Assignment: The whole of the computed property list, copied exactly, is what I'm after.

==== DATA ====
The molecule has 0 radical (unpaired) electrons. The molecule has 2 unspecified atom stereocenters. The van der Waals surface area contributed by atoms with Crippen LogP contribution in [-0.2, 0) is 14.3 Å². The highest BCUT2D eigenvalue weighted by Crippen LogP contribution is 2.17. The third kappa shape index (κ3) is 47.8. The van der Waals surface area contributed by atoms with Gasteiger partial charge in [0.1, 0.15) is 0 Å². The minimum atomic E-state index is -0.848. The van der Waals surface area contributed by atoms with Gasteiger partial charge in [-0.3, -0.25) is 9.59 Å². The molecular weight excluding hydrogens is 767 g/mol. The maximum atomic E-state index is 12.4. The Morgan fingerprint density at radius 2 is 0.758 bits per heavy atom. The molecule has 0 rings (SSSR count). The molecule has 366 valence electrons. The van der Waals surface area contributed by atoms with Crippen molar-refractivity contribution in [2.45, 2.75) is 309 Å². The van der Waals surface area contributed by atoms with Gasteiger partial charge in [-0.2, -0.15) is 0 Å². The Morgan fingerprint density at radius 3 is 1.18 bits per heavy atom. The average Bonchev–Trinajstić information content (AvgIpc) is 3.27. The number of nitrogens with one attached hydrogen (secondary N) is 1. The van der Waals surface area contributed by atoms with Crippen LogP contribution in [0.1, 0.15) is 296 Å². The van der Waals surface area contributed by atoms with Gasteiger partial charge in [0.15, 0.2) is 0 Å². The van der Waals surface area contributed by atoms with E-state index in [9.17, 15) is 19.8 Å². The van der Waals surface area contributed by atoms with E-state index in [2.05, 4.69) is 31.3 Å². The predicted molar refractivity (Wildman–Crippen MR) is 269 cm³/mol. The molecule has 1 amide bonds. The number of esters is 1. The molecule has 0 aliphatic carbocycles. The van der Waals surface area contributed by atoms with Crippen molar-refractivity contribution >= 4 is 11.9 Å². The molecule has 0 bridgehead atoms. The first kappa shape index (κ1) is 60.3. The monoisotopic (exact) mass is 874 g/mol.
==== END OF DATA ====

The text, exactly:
The molecule has 0 radical (unpaired) electrons. The molecule has 2 unspecified atom stereocenters. The van der Waals surface area contributed by atoms with Crippen LogP contribution in [-0.2, 0) is 14.3 Å². The highest BCUT2D eigenvalue weighted by Crippen LogP contribution is 2.17. The third kappa shape index (κ3) is 47.8. The van der Waals surface area contributed by atoms with Gasteiger partial charge in [0.1, 0.15) is 0 Å². The minimum atomic E-state index is -0.848. The van der Waals surface area contributed by atoms with Gasteiger partial charge in [-0.3, -0.25) is 9.59 Å². The molecular weight excluding hydrogens is 767 g/mol. The maximum atomic E-state index is 12.4. The Morgan fingerprint density at radius 2 is 0.758 bits per heavy atom. The molecule has 0 rings (SSSR count). The molecule has 366 valence electrons. The van der Waals surface area contributed by atoms with Crippen molar-refractivity contribution in [2.45, 2.75) is 309 Å². The van der Waals surface area contributed by atoms with Gasteiger partial charge in [-0.2, -0.15) is 0 Å². The Morgan fingerprint density at radius 3 is 1.18 bits per heavy atom. The average Bonchev–Trinajstić information content (AvgIpc) is 3.27. The number of nitrogens with one attached hydrogen (secondary N) is 1. The van der Waals surface area contributed by atoms with Crippen LogP contribution in [0.1, 0.15) is 296 Å². The van der Waals surface area contributed by atoms with Gasteiger partial charge in [0.15, 0.2) is 0 Å². The van der Waals surface area contributed by atoms with E-state index in [9.17, 15) is 19.8 Å². The van der Waals surface area contributed by atoms with E-state index in [2.05, 4.69) is 31.3 Å². The predicted molar refractivity (Wildman–Crippen MR) is 269 cm³/mol. The molecule has 1 amide bonds. The number of esters is 1. The molecule has 0 aliphatic carbocycles. The van der Waals surface area contributed by atoms with Crippen molar-refractivity contribution >= 4 is 11.9 Å². The molecule has 0 bridgehead atoms. The first kappa shape index (κ1) is 60.3. The monoisotopic (exact) mass is 874 g/mol.